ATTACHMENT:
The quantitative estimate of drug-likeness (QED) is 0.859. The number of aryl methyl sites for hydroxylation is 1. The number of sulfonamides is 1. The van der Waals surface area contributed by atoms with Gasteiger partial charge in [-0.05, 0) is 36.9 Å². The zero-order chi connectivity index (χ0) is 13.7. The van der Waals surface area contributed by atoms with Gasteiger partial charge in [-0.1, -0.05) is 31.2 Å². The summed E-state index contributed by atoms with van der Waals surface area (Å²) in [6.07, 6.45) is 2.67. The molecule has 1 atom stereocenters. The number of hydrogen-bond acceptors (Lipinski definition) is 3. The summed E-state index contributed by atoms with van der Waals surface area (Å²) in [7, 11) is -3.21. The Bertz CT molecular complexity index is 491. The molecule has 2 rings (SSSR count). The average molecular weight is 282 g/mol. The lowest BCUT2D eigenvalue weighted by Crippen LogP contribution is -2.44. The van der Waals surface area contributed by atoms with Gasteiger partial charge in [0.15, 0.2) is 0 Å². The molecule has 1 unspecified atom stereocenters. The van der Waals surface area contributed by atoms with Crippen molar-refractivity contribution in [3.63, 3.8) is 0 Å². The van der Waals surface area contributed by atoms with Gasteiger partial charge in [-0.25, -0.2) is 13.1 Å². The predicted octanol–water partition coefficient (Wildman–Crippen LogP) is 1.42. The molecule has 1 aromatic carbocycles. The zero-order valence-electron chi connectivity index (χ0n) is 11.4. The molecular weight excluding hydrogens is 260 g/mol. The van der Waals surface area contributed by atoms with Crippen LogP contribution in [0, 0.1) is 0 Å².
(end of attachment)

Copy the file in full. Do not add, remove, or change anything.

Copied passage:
The quantitative estimate of drug-likeness (QED) is 0.859. The number of aryl methyl sites for hydroxylation is 1. The number of sulfonamides is 1. The van der Waals surface area contributed by atoms with Gasteiger partial charge in [-0.05, 0) is 36.9 Å². The zero-order chi connectivity index (χ0) is 13.7. The van der Waals surface area contributed by atoms with Gasteiger partial charge in [-0.1, -0.05) is 31.2 Å². The summed E-state index contributed by atoms with van der Waals surface area (Å²) in [6.07, 6.45) is 2.67. The molecule has 1 atom stereocenters. The number of hydrogen-bond acceptors (Lipinski definition) is 3. The summed E-state index contributed by atoms with van der Waals surface area (Å²) in [7, 11) is -3.21. The Bertz CT molecular complexity index is 491. The molecule has 2 rings (SSSR count). The average molecular weight is 282 g/mol. The lowest BCUT2D eigenvalue weighted by Crippen LogP contribution is -2.44. The van der Waals surface area contributed by atoms with Gasteiger partial charge in [0.15, 0.2) is 0 Å². The molecule has 1 unspecified atom stereocenters. The van der Waals surface area contributed by atoms with Crippen molar-refractivity contribution in [3.63, 3.8) is 0 Å². The van der Waals surface area contributed by atoms with Gasteiger partial charge in [-0.25, -0.2) is 13.1 Å². The predicted octanol–water partition coefficient (Wildman–Crippen LogP) is 1.42. The molecule has 1 aromatic carbocycles. The zero-order valence-electron chi connectivity index (χ0n) is 11.4. The molecular weight excluding hydrogens is 260 g/mol. The van der Waals surface area contributed by atoms with Crippen LogP contribution in [0, 0.1) is 0 Å².